Saturday, April 20, 2024

Saturday Night Genealogy Fun: What Was Your Best Genealogy Research Achievement This Past Month?

I had to really think about the answer to this week's question from Randy Seaver for Saturday Night Genealogy Fun.  It wasn't what what came to mind first.

Come on, everybody, join in and accept the mission and execute it with precision.

1.  What was your best genealogy research achievement this past month?  Tell us about it — what you achieved, and how does it affect your 2024 goals?

2.  Tell us about your recent achievement in a comment on this post or in a Facebook post.  Please leave a link on this post if you write your own post.

When Randy posed his question, he almost certainly meant research on one's own family.  And I actually did research on my own family this past month and accomplished quite a bit!

But I think my best research achievement wasn't on my own family.  It was on the family of someone I'm working with on acquiring dual citizenship.

That person has an Italian ancestor through whom he is eligible for dual citizenship, and that has been the focus of the research and the planning for the application.  That's what he asked me to work on.

There's no problem with his eligibility.  It's very clear he can apply through that ancestor.  It's a great-grandfather, which is three generations back, and that requires three generations of documentation and all the associated bureaucratic processes associated with that.  Plus needing to make an appointment to go to the consulate in person, which apparently at this time is at least two to three years out.  If you can actually manage to make an appointment, which he hasn't been able to do after weeks of trying.

And then last week he told me that his mother, whom I had already known was born in Germany but had not verified what her citizenship was, immigrated to the United States under a German passport, after he was born.

Well, guess what?  That makes him eligible for German dual citizenship.  Only one generation back, and only one generation of documentation.  Fewer documents, less bureaucracy.  Can be accomplished in weeks or months, not years.  Much more straightforward.

That's a far more important achievement than verifying the birth and marriage dates of a few dozen of my British cousins.

It doesn't have anything to do with my planned research goals for 2024, though.


  1. At some point over the past murfle-murfle years that I've been working on my family's genealogy, it seemed like a good idea to split up the branches into separate trees. I have recently come to my senses about that, so now I'm trying to put them all back together. It's a bit... challenging. Sort of like having many sections of the same jigsaw puzzle in various stages of completion on various tables in different rooms.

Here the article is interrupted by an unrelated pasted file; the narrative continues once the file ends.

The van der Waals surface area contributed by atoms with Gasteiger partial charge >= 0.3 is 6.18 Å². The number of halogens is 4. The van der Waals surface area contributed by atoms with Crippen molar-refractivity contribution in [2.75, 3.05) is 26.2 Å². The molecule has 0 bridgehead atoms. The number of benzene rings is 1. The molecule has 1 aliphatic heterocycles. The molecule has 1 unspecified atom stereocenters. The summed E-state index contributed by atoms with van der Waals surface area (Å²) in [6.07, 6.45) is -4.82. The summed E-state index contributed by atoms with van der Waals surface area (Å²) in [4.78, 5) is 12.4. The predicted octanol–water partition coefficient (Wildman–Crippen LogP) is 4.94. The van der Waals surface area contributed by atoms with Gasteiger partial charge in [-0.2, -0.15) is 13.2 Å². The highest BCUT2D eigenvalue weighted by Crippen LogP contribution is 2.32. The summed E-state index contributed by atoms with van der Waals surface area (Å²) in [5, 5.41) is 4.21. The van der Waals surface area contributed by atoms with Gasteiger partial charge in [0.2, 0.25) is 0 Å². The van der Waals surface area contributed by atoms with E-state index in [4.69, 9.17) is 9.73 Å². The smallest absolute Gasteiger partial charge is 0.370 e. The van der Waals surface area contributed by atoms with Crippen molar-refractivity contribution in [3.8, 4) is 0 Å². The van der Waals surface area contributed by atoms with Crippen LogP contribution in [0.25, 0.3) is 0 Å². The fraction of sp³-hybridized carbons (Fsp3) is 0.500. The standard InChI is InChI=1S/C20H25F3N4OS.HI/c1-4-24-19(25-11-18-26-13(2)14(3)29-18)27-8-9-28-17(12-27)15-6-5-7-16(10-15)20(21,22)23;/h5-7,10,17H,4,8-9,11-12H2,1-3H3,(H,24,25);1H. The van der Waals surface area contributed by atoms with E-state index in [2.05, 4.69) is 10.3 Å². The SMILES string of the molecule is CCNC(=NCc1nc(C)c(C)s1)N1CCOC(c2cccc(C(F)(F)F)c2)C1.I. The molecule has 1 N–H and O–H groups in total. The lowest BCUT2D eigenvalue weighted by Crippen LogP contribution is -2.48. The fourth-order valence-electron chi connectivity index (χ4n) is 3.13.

I'm also trying to solve a family "mystery" about an ancestor's parents and I may have found a clue, so I'm counting that as a proto-achievement. :)

    Congrats on helping the person with the dual citizenship quest!

    1. Putting all the separate trees back together into one tree will certainly count as a major achievement. And hooray for the proto-achievement, too!

  2. Acquiring dual citizenship is becoming much more common nowadays. I think I qualify for Slovakian citizenship, too, but have never pursued it. Kudos for helping someone else.

    1. I think you're the first person I've heard of who qualifies for Slovakian citizenship. Why not pursue it?

  3. Wow, good outcome to this quest and an easier path to the goal. Now back to your 2024 research plans!

  4. I know about the trials and tribulations of Italian dual-citizenship. Many people write to the Contra Costa County Historical Society for certify copies of Italian naturalizations. We have the original copies and they are easier to get than from USNIS. But cool, to discover a German connection.

    1. I didn't realize there were that many Italians who naturalized in Contra Costa County. That's useful to remember! And I was surprised how straightforward German can be.

    2. Think of all the fishing communities along the straits from Richmond to Antioch. Lots of Italian immigrants.


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